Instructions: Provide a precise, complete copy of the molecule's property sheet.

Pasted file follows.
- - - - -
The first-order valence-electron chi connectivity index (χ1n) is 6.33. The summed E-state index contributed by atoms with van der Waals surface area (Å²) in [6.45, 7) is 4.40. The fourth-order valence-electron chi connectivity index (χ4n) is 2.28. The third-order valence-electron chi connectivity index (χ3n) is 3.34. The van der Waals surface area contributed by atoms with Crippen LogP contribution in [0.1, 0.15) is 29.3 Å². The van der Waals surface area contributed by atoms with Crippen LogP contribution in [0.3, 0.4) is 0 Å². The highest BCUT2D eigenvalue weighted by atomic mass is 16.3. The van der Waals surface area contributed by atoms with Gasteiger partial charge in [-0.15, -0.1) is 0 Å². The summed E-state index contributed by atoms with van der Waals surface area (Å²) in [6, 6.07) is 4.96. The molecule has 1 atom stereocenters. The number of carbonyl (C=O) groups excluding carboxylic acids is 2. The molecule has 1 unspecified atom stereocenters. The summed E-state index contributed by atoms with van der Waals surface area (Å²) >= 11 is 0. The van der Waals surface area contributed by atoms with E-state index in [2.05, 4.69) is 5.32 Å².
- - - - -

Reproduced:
The first-order valence-electron chi connectivity index (χ1n) is 6.33. The summed E-state index contributed by atoms with van der Waals surface area (Å²) in [6.45, 7) is 4.40. The fourth-order valence-electron chi connectivity index (χ4n) is 2.28. The third-order valence-electron chi connectivity index (χ3n) is 3.34. The van der Waals surface area contributed by atoms with Crippen LogP contribution in [0.1, 0.15) is 29.3 Å². The van der Waals surface area contributed by atoms with Crippen LogP contribution in [0.3, 0.4) is 0 Å². The highest BCUT2D eigenvalue weighted by atomic mass is 16.3. The van der Waals surface area contributed by atoms with Gasteiger partial charge in [-0.15, -0.1) is 0 Å². The summed E-state index contributed by atoms with van der Waals surface area (Å²) in [6, 6.07) is 4.96. The molecule has 1 atom stereocenters. The number of carbonyl (C=O) groups excluding carboxylic acids is 2. The molecule has 1 unspecified atom stereocenters. The summed E-state index contributed by atoms with van der Waals surface area (Å²) >= 11 is 0. The van der Waals surface area contributed by atoms with E-state index in [2.05, 4.69) is 5.32 Å².